Heidi Thomas: I used all the fake snow in England for Call The Midwife
The show writer talks about recreating history for the frosty festive special.
Call The Midwife creator Heidi Thomas joked that she used up all the fake snow in England to recreate the Big Freeze of 1962-63 for this year’s Christmas Day special.
The sisters of Nonnatus House will find themselves at the centre of a torrential blizzard that threatens everybody’s festive plans: from Trixie Franklin’s romantic getaway to Switzerland, to the Jack And The Beanstalk pantomime.
But filming the scenes in May required a hefty supply of fake snow.
She said: “We always do have a white Christmas, which slightly plays with history a little bit, but this year there really was, not just a white Christmas, but the whitest Boxing Day for about 200 years.
“It was a case of marking the time until we could tell this story historically, but I don’t think there was any fake snow left in England. It’s beautiful stuff, very effective.”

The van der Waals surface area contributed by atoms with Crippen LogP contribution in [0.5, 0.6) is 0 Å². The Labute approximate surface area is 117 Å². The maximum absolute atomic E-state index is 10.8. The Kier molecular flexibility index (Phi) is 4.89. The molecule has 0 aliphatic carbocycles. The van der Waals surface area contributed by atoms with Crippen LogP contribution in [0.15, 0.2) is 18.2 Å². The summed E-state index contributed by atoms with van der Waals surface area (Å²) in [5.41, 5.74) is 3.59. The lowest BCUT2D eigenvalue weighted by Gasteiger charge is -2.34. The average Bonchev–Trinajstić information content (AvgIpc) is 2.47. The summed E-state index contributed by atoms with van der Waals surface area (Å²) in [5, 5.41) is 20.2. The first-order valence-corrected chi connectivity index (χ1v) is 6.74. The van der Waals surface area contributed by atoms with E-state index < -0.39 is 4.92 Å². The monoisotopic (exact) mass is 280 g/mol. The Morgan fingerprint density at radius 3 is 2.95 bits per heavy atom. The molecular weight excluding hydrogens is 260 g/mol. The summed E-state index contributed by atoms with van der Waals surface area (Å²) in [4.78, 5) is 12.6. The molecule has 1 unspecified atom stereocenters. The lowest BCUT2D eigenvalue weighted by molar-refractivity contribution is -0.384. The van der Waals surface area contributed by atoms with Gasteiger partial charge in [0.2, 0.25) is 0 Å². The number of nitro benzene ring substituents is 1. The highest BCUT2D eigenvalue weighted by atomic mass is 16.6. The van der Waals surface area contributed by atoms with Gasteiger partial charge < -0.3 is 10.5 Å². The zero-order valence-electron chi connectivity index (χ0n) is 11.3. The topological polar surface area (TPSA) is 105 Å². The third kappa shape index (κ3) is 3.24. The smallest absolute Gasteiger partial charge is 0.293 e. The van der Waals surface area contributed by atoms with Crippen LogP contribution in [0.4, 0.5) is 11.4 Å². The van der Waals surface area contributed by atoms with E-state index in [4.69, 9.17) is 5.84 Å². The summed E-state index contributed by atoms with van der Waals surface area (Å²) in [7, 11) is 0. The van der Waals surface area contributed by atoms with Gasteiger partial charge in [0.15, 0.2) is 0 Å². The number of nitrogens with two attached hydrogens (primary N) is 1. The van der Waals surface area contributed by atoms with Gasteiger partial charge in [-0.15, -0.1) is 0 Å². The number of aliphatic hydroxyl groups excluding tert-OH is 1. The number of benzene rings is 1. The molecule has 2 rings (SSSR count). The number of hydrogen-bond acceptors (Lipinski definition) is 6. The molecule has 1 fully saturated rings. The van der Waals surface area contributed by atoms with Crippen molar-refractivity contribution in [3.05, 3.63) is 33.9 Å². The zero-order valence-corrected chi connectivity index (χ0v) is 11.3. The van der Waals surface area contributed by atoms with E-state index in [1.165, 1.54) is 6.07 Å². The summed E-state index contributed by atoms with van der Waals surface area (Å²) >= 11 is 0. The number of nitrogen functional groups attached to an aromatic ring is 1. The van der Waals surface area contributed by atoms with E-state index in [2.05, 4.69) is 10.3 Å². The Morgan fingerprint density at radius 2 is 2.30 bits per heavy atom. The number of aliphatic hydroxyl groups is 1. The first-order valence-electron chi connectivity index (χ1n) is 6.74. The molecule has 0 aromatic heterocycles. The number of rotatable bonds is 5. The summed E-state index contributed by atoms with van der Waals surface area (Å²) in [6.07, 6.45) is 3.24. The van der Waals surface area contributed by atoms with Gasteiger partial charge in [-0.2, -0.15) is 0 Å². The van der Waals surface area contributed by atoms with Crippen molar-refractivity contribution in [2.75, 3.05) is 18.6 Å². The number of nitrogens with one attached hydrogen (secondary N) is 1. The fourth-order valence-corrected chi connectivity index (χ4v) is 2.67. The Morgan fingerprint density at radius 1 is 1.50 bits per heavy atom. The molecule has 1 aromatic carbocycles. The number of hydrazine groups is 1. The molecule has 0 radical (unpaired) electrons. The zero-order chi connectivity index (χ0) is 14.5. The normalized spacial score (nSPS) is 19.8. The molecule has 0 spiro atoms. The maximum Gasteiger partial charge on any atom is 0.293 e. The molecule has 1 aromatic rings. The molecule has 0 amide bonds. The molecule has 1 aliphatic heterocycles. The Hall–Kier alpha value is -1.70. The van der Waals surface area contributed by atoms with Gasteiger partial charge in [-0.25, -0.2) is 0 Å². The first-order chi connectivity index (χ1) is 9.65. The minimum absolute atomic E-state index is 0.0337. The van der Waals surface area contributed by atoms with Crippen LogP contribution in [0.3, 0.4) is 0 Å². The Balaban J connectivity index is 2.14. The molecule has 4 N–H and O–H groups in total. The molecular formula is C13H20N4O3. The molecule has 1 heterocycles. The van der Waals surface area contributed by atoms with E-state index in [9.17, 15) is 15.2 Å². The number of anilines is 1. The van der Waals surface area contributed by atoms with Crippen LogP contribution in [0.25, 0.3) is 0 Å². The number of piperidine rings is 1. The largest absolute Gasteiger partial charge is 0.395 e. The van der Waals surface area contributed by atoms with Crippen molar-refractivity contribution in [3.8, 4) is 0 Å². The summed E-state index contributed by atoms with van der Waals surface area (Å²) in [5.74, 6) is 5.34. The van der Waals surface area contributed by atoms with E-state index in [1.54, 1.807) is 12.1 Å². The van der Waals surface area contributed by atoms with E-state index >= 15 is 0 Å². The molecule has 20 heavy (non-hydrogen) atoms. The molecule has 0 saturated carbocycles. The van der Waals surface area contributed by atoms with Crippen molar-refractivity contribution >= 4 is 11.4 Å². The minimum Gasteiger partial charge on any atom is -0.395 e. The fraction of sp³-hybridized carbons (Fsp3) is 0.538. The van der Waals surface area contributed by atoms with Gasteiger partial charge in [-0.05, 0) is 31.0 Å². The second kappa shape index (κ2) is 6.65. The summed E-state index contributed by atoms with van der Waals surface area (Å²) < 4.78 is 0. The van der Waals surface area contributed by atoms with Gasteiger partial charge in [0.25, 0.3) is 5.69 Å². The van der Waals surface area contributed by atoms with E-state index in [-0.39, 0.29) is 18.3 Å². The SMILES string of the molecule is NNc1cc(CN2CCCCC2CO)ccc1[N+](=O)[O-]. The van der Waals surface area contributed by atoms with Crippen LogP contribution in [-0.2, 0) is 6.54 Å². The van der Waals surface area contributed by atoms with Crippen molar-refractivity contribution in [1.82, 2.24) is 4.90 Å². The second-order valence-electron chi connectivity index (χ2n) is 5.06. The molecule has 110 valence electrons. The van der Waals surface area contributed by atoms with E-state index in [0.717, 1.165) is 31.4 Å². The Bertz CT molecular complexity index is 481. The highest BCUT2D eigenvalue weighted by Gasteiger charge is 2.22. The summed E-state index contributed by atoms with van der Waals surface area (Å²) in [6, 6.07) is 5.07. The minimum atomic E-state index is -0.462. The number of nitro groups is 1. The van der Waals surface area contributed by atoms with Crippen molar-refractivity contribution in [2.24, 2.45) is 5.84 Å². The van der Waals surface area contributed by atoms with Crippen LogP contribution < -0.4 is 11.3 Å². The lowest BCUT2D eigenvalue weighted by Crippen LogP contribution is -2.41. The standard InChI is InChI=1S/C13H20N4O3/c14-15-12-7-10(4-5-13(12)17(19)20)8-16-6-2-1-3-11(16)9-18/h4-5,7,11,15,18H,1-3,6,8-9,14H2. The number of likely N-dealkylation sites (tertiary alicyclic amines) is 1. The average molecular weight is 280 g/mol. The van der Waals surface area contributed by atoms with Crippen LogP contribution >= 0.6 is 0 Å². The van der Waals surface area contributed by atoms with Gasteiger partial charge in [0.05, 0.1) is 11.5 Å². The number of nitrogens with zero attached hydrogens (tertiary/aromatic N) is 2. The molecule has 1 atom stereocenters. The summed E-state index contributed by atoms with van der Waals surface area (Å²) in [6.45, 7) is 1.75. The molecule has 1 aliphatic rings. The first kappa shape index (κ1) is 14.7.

Remembering her own family’s stories about the real life weather disaster – which gripped the nation for three months – she continued: “I was a small baby at the time and after that snow fell my mother, who lived in Yorkshire, couldn’t leave the house for seven weeks because it was so cold, and I’d always heard about this.”
Recreating the freezing temperatures also meant heavy woollen costumes for the actors in the midst of springtime.
“I always feel very guilty, I try to keep out of the actors’ way at Christmas,” she quipped. “Everybody sweating in about five layers of woollies.”
The drama will unfold on BBC One on Monday with a number of both hard-hitting and heart-warming stories, featuring a guest appearance from EastEnders actress Anita Dobson.
Thomas said: “I always try to reflect the actual Christmas story, and this year we have an unmarried couple, where the male is not the father of the baby and it’s about how they become a family unit.
“That’s sort of the little nugget of the real Christmas story that’s in there, but if Christmas isn’t about unconditional love, I don’t know what is really.”
For Thomas, the annual Christmas specials are about keeping the serious drama of the regular series – which will continue with season seven in the new year – but ending on a note of hope.
“You can’t leave people wanting to slash their wrists on Christmas Day around the Quality Street,” she commented. “But I think we all work very hard to get that light and shade in there.”
:: Call The Midwife Christmas special airs on BBC One at 7.40pm on Monday.